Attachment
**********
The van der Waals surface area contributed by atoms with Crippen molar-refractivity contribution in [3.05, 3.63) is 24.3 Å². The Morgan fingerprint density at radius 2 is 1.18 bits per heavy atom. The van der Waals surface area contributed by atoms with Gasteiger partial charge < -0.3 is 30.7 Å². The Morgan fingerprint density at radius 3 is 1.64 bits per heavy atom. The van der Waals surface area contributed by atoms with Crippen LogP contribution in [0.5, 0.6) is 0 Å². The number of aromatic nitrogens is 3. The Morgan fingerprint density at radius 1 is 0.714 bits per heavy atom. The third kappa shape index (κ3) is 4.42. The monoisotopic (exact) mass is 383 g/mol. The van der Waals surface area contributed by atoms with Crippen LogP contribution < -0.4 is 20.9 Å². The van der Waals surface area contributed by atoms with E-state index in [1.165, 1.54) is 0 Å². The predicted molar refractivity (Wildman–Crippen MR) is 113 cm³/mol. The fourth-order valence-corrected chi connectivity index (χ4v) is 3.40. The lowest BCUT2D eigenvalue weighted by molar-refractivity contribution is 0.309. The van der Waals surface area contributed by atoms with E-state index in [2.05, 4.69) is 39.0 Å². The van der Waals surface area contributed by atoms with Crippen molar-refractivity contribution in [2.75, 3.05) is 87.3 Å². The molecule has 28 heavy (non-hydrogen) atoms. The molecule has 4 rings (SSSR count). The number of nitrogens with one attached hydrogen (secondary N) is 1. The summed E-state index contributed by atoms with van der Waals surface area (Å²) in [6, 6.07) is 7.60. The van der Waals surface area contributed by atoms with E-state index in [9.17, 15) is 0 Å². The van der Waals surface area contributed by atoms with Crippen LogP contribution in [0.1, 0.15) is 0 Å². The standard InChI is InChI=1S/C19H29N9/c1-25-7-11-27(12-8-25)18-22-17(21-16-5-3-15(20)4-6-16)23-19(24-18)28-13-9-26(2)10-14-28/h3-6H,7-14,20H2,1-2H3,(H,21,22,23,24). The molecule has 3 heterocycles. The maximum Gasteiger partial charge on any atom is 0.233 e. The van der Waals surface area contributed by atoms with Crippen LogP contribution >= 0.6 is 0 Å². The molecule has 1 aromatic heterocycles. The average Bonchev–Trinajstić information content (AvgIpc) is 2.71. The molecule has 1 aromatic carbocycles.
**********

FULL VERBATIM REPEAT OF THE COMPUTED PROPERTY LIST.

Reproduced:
The van der Waals surface area contributed by atoms with Crippen molar-refractivity contribution in [3.05, 3.63) is 24.3 Å². The Morgan fingerprint density at radius 2 is 1.18 bits per heavy atom. The van der Waals surface area contributed by atoms with Gasteiger partial charge < -0.3 is 30.7 Å². The Morgan fingerprint density at radius 3 is 1.64 bits per heavy atom. The van der Waals surface area contributed by atoms with Crippen LogP contribution in [0.5, 0.6) is 0 Å². The number of aromatic nitrogens is 3. The Morgan fingerprint density at radius 1 is 0.714 bits per heavy atom. The third kappa shape index (κ3) is 4.42. The monoisotopic (exact) mass is 383 g/mol. The van der Waals surface area contributed by atoms with Crippen LogP contribution < -0.4 is 20.9 Å². The van der Waals surface area contributed by atoms with E-state index in [1.165, 1.54) is 0 Å². The predicted molar refractivity (Wildman–Crippen MR) is 113 cm³/mol. The fourth-order valence-corrected chi connectivity index (χ4v) is 3.40. The lowest BCUT2D eigenvalue weighted by molar-refractivity contribution is 0.309. The van der Waals surface area contributed by atoms with E-state index in [2.05, 4.69) is 39.0 Å². The van der Waals surface area contributed by atoms with Crippen molar-refractivity contribution in [2.75, 3.05) is 87.3 Å². The molecule has 28 heavy (non-hydrogen) atoms. The molecule has 4 rings (SSSR count). The number of nitrogens with one attached hydrogen (secondary N) is 1. The summed E-state index contributed by atoms with van der Waals surface area (Å²) in [6, 6.07) is 7.60. The van der Waals surface area contributed by atoms with E-state index in [9.17, 15) is 0 Å². The van der Waals surface area contributed by atoms with Crippen LogP contribution in [0.1, 0.15) is 0 Å². The standard InChI is InChI=1S/C19H29N9/c1-25-7-11-27(12-8-25)18-22-17(21-16-5-3-15(20)4-6-16)23-19(24-18)28-13-9-26(2)10-14-28/h3-6H,7-14,20H2,1-2H3,(H,21,22,23,24). The molecule has 3 heterocycles. The maximum Gasteiger partial charge on any atom is 0.233 e. The van der Waals surface area contributed by atoms with Crippen LogP contribution >= 0.6 is 0 Å². The molecule has 1 aromatic heterocycles. The average Bonchev–Trinajstić information content (AvgIpc) is 2.71. The molecule has 1 aromatic carbocycles.